Potential disaster as supermarket throughput falls

Michael Dilger
Last Updated 2020 Apr 4th

This is the content of an email I sent to MP David Seymour on March 26


I just want to make you aware of a potential disaster in the making of the "nine meals from anarchy" kind.

I have a MS in Computer Science and studied queuing theory among other things. Queuing theory is not my specialty, but I know enough to know that how supermarkets are being operated during this COVID-19 shut down is not going to work for more than a few weeks.

Right now people are well stocked and supermarkets are consequently nearly empty of shoppers. This is temporary. It's easy to stock up for one or two days, and everybody has done at least that. If people stocked up for four weeks, and we only have a four week shutdown, then everything will be fine. But if people didn't stock up, and if the shutdown goes longer, then this issue I'm raising will raise it's ugly head and become very obvious.


People need to eat. They need to eat the same amount they always ate. Normal throughput needs to be maintained for that to happen.

But we have extenuating circumstances. People can no longer get take outs or restaurant food, so they need to get all of their food from supermarkets. That means supermarket throughput needs to go UP.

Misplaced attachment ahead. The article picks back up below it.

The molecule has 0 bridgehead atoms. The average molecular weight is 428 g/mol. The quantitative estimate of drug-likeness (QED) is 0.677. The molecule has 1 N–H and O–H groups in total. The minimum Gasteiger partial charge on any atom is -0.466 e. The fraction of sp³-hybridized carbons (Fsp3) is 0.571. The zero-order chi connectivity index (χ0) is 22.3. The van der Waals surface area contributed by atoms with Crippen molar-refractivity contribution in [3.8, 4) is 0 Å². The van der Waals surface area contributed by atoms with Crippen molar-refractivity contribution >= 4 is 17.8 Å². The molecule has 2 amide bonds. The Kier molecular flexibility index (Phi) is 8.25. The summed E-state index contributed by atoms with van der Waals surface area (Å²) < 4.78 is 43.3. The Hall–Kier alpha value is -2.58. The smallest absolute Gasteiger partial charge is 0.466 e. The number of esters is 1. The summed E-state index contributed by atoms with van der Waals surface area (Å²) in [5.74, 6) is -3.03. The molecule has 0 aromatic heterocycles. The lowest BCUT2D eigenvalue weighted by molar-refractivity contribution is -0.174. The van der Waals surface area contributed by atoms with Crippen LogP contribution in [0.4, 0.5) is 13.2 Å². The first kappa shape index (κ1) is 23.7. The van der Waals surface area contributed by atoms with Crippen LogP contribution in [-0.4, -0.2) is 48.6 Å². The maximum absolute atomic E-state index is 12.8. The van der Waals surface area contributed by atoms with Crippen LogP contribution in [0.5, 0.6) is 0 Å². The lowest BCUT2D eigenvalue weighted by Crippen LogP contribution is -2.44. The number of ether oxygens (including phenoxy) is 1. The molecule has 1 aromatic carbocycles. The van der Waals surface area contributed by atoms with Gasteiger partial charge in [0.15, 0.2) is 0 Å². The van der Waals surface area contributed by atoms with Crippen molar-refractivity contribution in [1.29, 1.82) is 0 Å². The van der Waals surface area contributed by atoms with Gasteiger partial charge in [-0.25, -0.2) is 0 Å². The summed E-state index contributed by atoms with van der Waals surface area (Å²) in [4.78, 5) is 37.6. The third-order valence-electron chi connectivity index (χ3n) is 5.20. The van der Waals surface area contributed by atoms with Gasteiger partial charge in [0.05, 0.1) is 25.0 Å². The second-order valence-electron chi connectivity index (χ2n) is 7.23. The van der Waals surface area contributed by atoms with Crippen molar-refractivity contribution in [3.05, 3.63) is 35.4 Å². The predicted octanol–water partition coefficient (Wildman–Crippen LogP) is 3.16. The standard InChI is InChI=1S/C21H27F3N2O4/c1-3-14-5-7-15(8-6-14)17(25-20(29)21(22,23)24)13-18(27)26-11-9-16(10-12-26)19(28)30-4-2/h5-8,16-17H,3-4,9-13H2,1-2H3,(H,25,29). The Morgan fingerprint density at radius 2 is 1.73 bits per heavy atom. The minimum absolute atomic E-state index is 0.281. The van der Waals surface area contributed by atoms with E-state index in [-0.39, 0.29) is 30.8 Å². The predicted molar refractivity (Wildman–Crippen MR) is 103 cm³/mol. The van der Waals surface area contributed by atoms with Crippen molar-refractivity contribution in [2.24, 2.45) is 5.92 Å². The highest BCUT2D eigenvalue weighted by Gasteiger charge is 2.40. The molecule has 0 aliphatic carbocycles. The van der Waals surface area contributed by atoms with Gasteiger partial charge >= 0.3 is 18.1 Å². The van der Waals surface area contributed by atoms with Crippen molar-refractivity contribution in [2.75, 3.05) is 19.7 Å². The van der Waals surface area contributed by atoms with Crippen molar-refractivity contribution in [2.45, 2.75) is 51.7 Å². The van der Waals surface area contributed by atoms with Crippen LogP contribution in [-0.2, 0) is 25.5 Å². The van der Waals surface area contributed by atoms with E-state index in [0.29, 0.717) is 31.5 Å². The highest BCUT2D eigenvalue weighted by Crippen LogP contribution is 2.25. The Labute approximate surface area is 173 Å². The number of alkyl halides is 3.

Furthermore butchers, bakers, and vegetable shops have been ordered to close. That drives even more people into supermarkets again meaning their throughput needs to go UP.


Supermarkets and dairies are being operated in ways to promote social distancing. That spreads people out. But if there are less people in the store at any one time, that makes throughput go DOWN.

The reason it causes throughput to go down is because of Little's Law. Look it up.

Stores have also announced they are cutting back staff and cutting back hours. That makes throughput go DOWN. Think about it like this: same number of people, packed into fewer shopping hours.


The tell for this problem will be obvious: long lines of shoppers waiting outside of supermarkets for their turn to go shopping.


I hope I'm wrong. I hope people stockpiled for four weeks (I certainly did). And I hope the shutdown is over in four weeks. If that's the case, nobody needs to shop at all during this time. But if people shopped normally as they were told, and/or if the lock-down needs to extend longer, current policies will eventually prove disastrous.

Feel free to double check my thinking against any one else who has studied computer science queuing theory, or any other discipline that can credibly override this reasoning.

God help us all,

Ordering food online and having it shipped to your house is a mitigating factor of this condition. It might save us. You can help by doing all your shopping online.

And when butchers, bakers, and green grocers are again allowed to open, please give them your custom.